It’s a bit of a dream come true, isn’t it?
Having XCOM 2 on the Switch seems like a port that should have been commissioned when the console first launched because on paper it’s a marriage made in heaven. XCOM 2, a game about both minute-to-minute tactics and large-scale strategy is the perfect game to play in bed. Whether it be running a mission before lights out or just planning the next expansion of your base while the covers, XCOM 2 is just the perfect fit for the Switch.
Which I suppose is helped due to how segmented the game is in terms of how it distributes it’s various elements, because XCOM 2 is a title that oftentimes feels like you’re playing two different games at once, both of which are thoroughly engaging to their core. At this point it feels like I’m overstating a fact about how XCOM 2 is a fantastic time, because it’s something we already know, right? Having said that though, we’re not here to talk about how good XCOM 2 continues to be but rather how it fares on Nintendo’s current console and the discussion might be a little disappointing if not entirely expected.
Remember when XCOM 2 launched back in 2016? It was hailed as one of the greatest turn-based strategy games of all time with one slight problem: It was an absolute technical mess. Constant visual and mechanical bugs, crashes to desktop and just so many performance issues. Now, we’ve come a long way in terms of PC hardware since 2016 yet the same might not be said for the Switch. While it’s maybe my favourite console of all time and the ports being done for the little hybrid machine that just keeps on chugging are well impressive, so I have to wonder if the poor performance of XCOM 2 on Switch is the platform’s fault or an issue stemming from the software.
Don’t get confused, because XCOM 2 works on the Switch but what should be the ideal way to play is unfortunately let down by some rather glaring performance issues. In the hours that I’ve spent with the game it chugs, stutters and ever so occasionally freezes altogether. I’ll be honest, it did detract from the experience, especially when playing on handheld mode. It can be a pain to watch everything slow down, often obscuring your view of the battlefield and making things feel just a little more frustrating than they ought to be.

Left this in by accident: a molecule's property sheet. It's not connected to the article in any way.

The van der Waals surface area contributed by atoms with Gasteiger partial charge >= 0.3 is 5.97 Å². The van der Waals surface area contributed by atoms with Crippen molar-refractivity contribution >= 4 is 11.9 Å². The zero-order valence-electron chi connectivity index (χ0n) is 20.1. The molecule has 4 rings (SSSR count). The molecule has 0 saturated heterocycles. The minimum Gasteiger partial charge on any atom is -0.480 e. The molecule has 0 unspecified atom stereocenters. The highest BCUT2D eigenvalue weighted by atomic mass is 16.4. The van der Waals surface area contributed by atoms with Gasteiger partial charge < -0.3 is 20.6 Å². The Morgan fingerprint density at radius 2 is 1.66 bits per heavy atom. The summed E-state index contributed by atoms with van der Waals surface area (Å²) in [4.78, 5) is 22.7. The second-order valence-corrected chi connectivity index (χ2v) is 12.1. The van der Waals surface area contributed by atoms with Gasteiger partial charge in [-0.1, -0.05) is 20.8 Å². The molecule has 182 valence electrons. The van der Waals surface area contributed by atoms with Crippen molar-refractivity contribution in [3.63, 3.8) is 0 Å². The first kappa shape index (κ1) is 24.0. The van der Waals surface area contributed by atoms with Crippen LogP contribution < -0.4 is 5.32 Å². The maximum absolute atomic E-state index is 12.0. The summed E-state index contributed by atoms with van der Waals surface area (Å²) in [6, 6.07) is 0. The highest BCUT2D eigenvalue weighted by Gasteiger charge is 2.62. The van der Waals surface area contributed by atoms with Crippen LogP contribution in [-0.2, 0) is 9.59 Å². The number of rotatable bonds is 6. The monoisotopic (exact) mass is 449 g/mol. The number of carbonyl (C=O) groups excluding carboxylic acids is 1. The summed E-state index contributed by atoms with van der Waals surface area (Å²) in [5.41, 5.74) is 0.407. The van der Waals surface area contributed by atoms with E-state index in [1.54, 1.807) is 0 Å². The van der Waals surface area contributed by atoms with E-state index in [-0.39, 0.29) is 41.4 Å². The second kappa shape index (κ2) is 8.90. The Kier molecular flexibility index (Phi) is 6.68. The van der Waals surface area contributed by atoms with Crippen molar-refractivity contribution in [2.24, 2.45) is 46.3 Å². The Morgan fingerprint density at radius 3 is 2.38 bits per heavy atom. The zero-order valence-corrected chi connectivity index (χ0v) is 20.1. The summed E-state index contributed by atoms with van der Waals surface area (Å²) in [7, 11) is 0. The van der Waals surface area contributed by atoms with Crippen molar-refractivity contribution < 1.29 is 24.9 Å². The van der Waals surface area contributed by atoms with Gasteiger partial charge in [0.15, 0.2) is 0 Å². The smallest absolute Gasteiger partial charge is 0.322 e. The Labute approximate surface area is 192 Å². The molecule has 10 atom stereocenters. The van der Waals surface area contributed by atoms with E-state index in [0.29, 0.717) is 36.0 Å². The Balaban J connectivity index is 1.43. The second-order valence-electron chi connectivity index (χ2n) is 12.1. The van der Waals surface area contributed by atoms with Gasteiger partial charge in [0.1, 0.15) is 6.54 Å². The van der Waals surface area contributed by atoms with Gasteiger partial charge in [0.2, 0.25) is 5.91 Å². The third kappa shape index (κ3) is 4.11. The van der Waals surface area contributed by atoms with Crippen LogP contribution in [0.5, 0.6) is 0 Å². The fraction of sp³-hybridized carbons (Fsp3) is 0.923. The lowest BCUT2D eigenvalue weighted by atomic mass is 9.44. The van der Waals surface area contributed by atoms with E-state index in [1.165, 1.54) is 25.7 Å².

Which is a real pity, given that all the patches that the PC version of the game received years ago fixed these issues, leading one to expect that the problem lies with the Switch itself. XCOM 2 is a dense game, with so many moving parts clicking over at any one point that it’s often difficult to keep track of it all. Having to process and run all of that, I have to imagine the Switch struggles a little. I’m no engineer or hardware designer but I have to believe that given how the game both looks better than you’d expect and runs at all means that the Switch is already under loads of pressure. So bear that in mind if you’re thinking of leading the revolution against the alien overlords. If you’re looking to play XCOM in the most convenient way possible, you’ll have to make some sacrifices along the way.
Which, arguably, could be worth it. XCOM 2 is still a tremendous game and the fact that the Complete Edition, which includes the excellent War of the Chosen expansion pack, is just an added bonus. The same tense, turn-based battles with upgradable units, base-building and resource management is all right there, closer to your finger tips than ever before. What’s even more impressive is how well the controls have been mapped to the Switch. I’m aware that XCOM 2 has been playable on controller for years now but I’ve always played it on mouse and keyboard because it just felt…right. Felt like a better fit for a commander overseeing the entire battlefield, I guess. Yet everything still feels fluid and cohesive using the Switch’s Joycons, something I wasn’t expecting to enjoy as much as I did.
I’m not going to sit here and tell you not to buy one of the best strategy games of all time. XCOM 2 is still a fantastic experience on the Switch but it’s a recommendation that obviously has some caveats. It’s certainly not the optimal way to experience XCOM 2, unless you want the constant performance hitches and graphical bugs to provide the definitive 2016 day one launch experience.
Yet I’d be lying if I said I didn’t take immense pleasure from spending hours trawling through research projects and naming my squad of soldiers after iconic 70s pop stars all from the comfort of my bed. Maybe I’m a niche case but I’m far more prone to enjoying a game if it doesn’t remind me about my cripplingly poor posture and slowly crumbling spine.
Last Updated: June 19, 2020